Here's a five-for-one deal that’s hard to refuse.
This neat little frame displays two 4" x 6" portrait
images, two 4" x 6" landscape images
and one 4" x 4" image in a 13-1/2" x 13-1/2"
package. Made from a single 3/4" x 4" x
22" board, it assembles with half-lap joints
and miters that are reinforced with decorative
splines. This frame contains only three
parts, so it’s easy to build—you simply make
multiples of each part and assemble them. A
couple of simple jigs make building multiple
frames just as easy.
Cut the frame parts
Install a dado set in your tablesaw
and use the miter gauge and
a fence with an clamped-on stop
block to cut the 3/8" x 3/4" rabbets
and dadoes in the blank (Photo 1
and Fig. A, below). These cuts
must be precisely sized and located,
so use a test piece to ensure accurate
setups. Note that the rabbets
are cut on one face of the blank
and the dadoes on the other face.
Cut the rabbets first. Then reposition
the stop block (and flip over
the blank) to cut each dado.
Rip the blank into four 3/4"
wide pieces. Each one of these
pieces contains the three different
frame parts. Make test cuts on scrap
stock first, to ensure that these four
pieces snugly fit the dadoes. I follow
an old-timer’s advice for fitting
joints: “A joint shouldn’t go
together without friction, nor need
a hammer. It should be just tight
enough to knock together with
Install a new fence on the miter
gauge to cut each long piece into
the three frame parts. The first
parts are rabbeted at one end and
mitered at the other (A, Fig. A).
Start by cutting a kerf through the
fence with the blade tilted 45˚. Orient
the long piece with the dadoes
facing the blade and mark it for cutting
at 9-1/4". Align the mark with
the kerf in the fence and clamp the
stop block in position. Then miter
each piece (Photo 2).
The second parts (B) are similar,
except that their miters slope in
the opposite direction. These parts
share one critical 4-1/4" dimension
with parts A (dimension “X,”
Fig. A). These dimensions must
match for the frame’s miter joints
to fit properly. Mark the four offcuts
from the previous step, orient
each piece with its rabbeted end
facing the blade and carefully align
the mark with the kerf in the fence
before you cut (Photo 3). The last
parts (C) are mitered at both ends.
They’re made by shortening the
mitered offcuts that remain from
the previous step (Photo 4). Wait until the other parts are glued
together before cutting these parts
to final size.
Assemble parts A and B without
glue to test their fit (Photo 5).
Make sure the rabbet shoulders
butt flush, the joints are square and
the critical “X” dimensions match.
Glue parts A together first. Apply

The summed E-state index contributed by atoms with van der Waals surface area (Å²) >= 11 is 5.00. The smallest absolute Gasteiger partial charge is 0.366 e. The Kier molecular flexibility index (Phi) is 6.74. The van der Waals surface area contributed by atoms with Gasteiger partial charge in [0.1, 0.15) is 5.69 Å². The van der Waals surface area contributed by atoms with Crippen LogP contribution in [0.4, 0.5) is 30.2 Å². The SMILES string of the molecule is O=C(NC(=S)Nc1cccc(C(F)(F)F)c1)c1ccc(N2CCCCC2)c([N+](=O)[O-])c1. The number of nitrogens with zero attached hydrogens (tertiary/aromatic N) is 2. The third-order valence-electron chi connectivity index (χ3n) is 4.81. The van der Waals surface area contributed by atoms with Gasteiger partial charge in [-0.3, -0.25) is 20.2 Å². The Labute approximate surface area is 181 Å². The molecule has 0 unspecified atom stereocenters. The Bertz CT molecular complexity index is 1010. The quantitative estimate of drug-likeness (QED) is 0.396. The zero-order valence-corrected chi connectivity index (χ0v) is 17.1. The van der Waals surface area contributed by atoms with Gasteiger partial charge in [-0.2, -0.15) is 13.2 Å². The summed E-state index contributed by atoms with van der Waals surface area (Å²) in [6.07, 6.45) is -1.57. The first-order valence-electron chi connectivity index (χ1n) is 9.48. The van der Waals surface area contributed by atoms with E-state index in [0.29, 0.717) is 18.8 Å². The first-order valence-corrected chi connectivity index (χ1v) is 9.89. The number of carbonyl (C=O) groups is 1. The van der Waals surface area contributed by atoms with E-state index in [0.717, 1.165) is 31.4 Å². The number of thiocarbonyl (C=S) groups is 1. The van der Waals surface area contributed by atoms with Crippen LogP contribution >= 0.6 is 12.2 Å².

glue to the appropriate rabbets and
dadoes and assemble the center
pinwheel. Clamp each joint and let
the glue dry. Then glue and clamp
parts B. Remove the clamps and
place the frame on a flat surface.
Then cut, fit, glue and clamp each
part C separately.
Make a jig to cut slots for the spline
in the frame’s mitered corners
(Fig. B). Center the frame on the
bottom edge of a 12" x 12" piece of
3/4" MDF and transfer its jagged
bottom profile (Photo 6). Label the
three triangular sections as shown.
Cut the blank into three 4" x 12"
sections. Then cut out the three triangles
and glue them to one of the
two remaining MDF sections. Screw
on the remaining MDF section and
test-fit the frame. Widen the opening,
if necessary, by adding playing
card shims between the triangles
and the outer piece of MDF.
Set the tablesaw fence so the
blade will cut through the center
of the jig. Set the blade’s height at 1-1/2". Then install the frame in
the jig and cut 1/8" wide slots in
all the miters (Photo 7). Because of
the frame’s orientation in the jig,
the slots will be longer on one face
than the other.
Use the bandsaw to cut the
spline stock. I compress each piece
of spline in my bench vise. Glue
makes the wood fibers rebound and
swell to create tight joints (Photo
8). When the glue has dried, trim
the splines with a saw and plane or
sand them flush.
Rout 1/4" wide x 3/8" deep rabbets
on the back of the frame (Photo
9). (This depth hides the end grain
from view in the half-lap joints.)
Square the corners of all the rabbets—
this is a pain in the neck to
do by hand. To ease the job, I start
by drilling out the corners with a
3/8" Forstner bit. This leaves visible
scallops at each backside corner,
but it makes removing the remaining
waste much easier.
Apply your favorite finish. I used
wipe-on polyurethane followed by
a coat of paste wax. Install a sawtooth
picture hanger on the top
horizontal frame part. To make
sure the frame hangs level, center
this hanger on the 4" x 4" middle
frame. Cut glass and backing material
(hardboard, foam core, etc.)
for your photos and install them in
the openings. Use turn buttons to
hold everything in place.
Fig. A: Frame Parts
Fig. B: Slotting Jig
Click any image to view a larger version.
1. Cut all the frame
parts from one
long blank. First,
cut rabbets on
both ends and
two dadoes. Then
rip the blank into
four pieces sized
to fit the dadoes.
2. Cut each long
piece to create
frame parts. To
create the first
part, miter the
end that has the
you cut, make
sure the dadoes
face the blade.
3. Miter the
of the offcut to
create the second
frame part. This
time, make sure
the rabbet faces
4. Miter the
to create the third
5. Test-fit all the
the four parts A to
form a pinwheel.
Then install parts
B. Cut parts C to
fit after parts A
and B are glued
6. Make a jig to cut
slots for the spline.
Mark the frame’s
profile on a 12" x
12" MDF blank.
Then cut the blank
into three equal
pieces. Cut pieces
A, B and C and
between the other
7. Cut saw-kerf
slots for the spline
in each miter joint.
Rotate the frame
90˚ after each
8. Glue splines in
the miters. Saw
off the waste and
smooth the edges
9. Rout rabbets in
the back of each
frame and square
all the corners.
Apply the finish
and then install
the glass, photos